Methylation analysis of histone H4K12ac-associated promoters in sperm of healthy donors and subfertile patients
- Markus Vieweg†1,
- Katerina Dvorakova-Hortova†2, 3,
- Barbora Dudkova3,
- Przemyslaw Waliszewski4,
- Marie Otte5,
- Berthold Oels5,
- Amir Hajimohammad5,
- Heiko Turley6,
- Martin Schorsch6,
- Hans-Christian Schuppe4,
- Wolfgang Weidner4,
- Klaus Steger1 and
- Agnieszka Paradowska-Dogan†1Email author
© Vieweg et al.; licensee BioMed Central. 2015
Received: 25 November 2014
Accepted: 12 February 2015
Published: 19 March 2015
Histone to protamine exchange and the hyperacetylation of the remaining histones are hallmarks of spermiogenesis. Acetylation of histone H4 at lysine 12 (H4K12ac) was observed prior to full decondensation of sperm chromatin after fertilization suggesting an important role for the regulation of gene expression in early embryogenesis. Similarly, DNA methylation may contribute to gene silencing of several developmentally important genes. Following the identification of H4K12ac-binding promoters in sperm of fertile and subfertile patients, we aimed to investigate whether the depletion of histone-binding is associated with aberrant DNA methylation in sperm of subfertile men. Furthermore, we monitored the transmission of H4K12ac, 5-methylcytosine (5mC) and 5-hydroxymethylcytosine (5hmC) from the paternal chromatin to the embryo applying mouse in vitro fertilization and immunofluorescence.
Chromatin immunoprecipitation (ChIP) with anti-H4K12ac antibody was performed with chromatin isolated from spermatozoa of subfertile patients with impaired sperm chromatin condensation assessed by aniline blue staining. Fertile donors were used as control. DNA methylation analysis of selected H4K12ac-interacting promoters in spermatozoa was performed by pyrosequencing.
Depletion of binding sites for H4K12ac was observed within the following developmentally important promoters: AFF4, EP300, LRP5, RUVBL1, USP9X, NCOA6, NSD1, and POU2F1. We found 5% to 10% hypomethylation within CpG islands of selected promoters in the sperm of fertile donors, and it was not significantly altered in the subfertile group. Our results demonstrate that the H4K12ac depletion in selected developmentally important promoters of subfertile patients was not accompanied by a change of DNA methylation.
Using a murine model, immunofluorescence revealed that H4K12ac co-localize with 5mC in the sperm nucleus. During fertilization, when the pronuclei are formed, the paternal pronucleus exhibits a strong acetylation signal on H4K12, while in the maternal pronucleus, there is a permanent increase of H4K12ac until pronuclei fusion. Simultaneously, there is an increase of the 5hmC signal and a decrease of the 5mC signal.
We suggest that aberrant histone acetylation within developmentally important gene promoters in subfertile men, but not DNA methylation, may reflect insufficient sperm chromatin compaction affecting the transfer of epigenetic marks to the oocyte.
KeywordsH4K12ac in spermatozoa μChIP Promoter methylation Pyrosequencing Subfertility
The classic definition of infertility for both, men and women, states a disability to conceive within 12 months, despite frequent unprotected sexual intercourse. About 15% of couples have difficulties to become pregnant, and in approximately 30% of these couples, it is only the man who is diagnosed with reproductive problems . There is a growing population of men with infertility disorders, having a decreased number of sperm cells in the ejaculate, as assessed by sperm analysis (oligozoospermia), or no sperm cells present in the ejaculate (azoospermia) . Over 80% of men suffering with infertility have a low sperm concentration associated with decreased sperm motility and a normal sperm morphology (asthenozoospermia). Others may have decreased sperm motility and also abnormal sperm morphology (teratozoospermia). Besides severe forms of male infertility, which is referred to as azoospermia, reduced fertility may also have unexplained reasons and this is termed as subfertility or idiopathic infertility . At the present time, there are multiple assisted reproductive technics (ART) available, which provide effective treatment of male subfertility and result in successful fertilization. Nevertheless, genetic and epigenetic defects, as well as abnormalities in sperm chromatin structure, represent a major problem for reproductive medicine, because in contrast to sperm count and motility impairments, sperm chromatin and DNA failures cannot be overcome, even, by applying intracytoplasmic sperm injection (ICSI).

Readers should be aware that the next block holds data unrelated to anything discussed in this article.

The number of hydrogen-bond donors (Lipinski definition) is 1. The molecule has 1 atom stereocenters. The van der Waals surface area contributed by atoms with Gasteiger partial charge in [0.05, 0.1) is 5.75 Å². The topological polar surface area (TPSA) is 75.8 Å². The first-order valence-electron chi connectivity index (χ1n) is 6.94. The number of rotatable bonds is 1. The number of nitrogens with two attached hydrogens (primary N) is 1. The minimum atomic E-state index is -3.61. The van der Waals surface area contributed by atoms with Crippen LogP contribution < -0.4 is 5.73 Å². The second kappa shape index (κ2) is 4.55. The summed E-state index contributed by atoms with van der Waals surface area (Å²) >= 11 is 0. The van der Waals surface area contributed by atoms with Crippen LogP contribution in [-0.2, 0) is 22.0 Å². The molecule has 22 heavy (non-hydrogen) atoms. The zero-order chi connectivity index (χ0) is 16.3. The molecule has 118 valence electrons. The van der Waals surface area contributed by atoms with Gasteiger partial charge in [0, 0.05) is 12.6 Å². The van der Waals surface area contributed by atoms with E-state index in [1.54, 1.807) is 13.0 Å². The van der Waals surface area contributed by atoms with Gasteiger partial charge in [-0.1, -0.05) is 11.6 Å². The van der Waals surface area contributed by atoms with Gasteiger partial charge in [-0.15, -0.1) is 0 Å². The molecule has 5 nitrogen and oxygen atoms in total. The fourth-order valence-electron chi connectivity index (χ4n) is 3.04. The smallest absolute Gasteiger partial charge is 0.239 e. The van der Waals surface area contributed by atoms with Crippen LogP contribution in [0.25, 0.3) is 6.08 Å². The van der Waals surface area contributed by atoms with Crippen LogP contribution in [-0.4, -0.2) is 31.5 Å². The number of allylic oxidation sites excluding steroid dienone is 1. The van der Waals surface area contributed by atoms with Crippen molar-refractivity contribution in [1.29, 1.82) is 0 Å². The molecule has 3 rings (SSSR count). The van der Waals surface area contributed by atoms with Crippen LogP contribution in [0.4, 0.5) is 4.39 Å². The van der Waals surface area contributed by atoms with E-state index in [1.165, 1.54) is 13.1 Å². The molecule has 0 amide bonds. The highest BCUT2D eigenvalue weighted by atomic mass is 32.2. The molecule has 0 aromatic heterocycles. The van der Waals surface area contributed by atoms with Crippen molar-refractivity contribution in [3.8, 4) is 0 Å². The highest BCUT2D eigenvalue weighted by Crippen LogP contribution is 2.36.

During spermiogenesis, DNA-binding histones are replaced by protamines. As nucleoprotamine package DNA is approximately ten times more efficient than nucleohistones, transcription stops in elongating spermatids. In men, histone to protamine exchange is incomplete and the remaining histones are located in the annular region and are highly acetylated [4,5]. Although histone acetylation is a characteristic feature of transcriptional active genes, it is known that spermatozoa are transcriptionally inactive . This obvious inconsistency resulted in the hypothesis that histone acetylation represents an epigenetic mark that is transmitted from sperm to oocyte and involved in the regulation of gene expression in the early embryo. In the murine zygote, histone variants H2AX, H3.3, H4K8ac, and histone H4 acetylated at lysine 12 (H4K12ac) were demonstrated prior to full decondensation of the sperm nucleus and any substitutions by maternal factors  indicated that they must have originated from the sperm [7-9].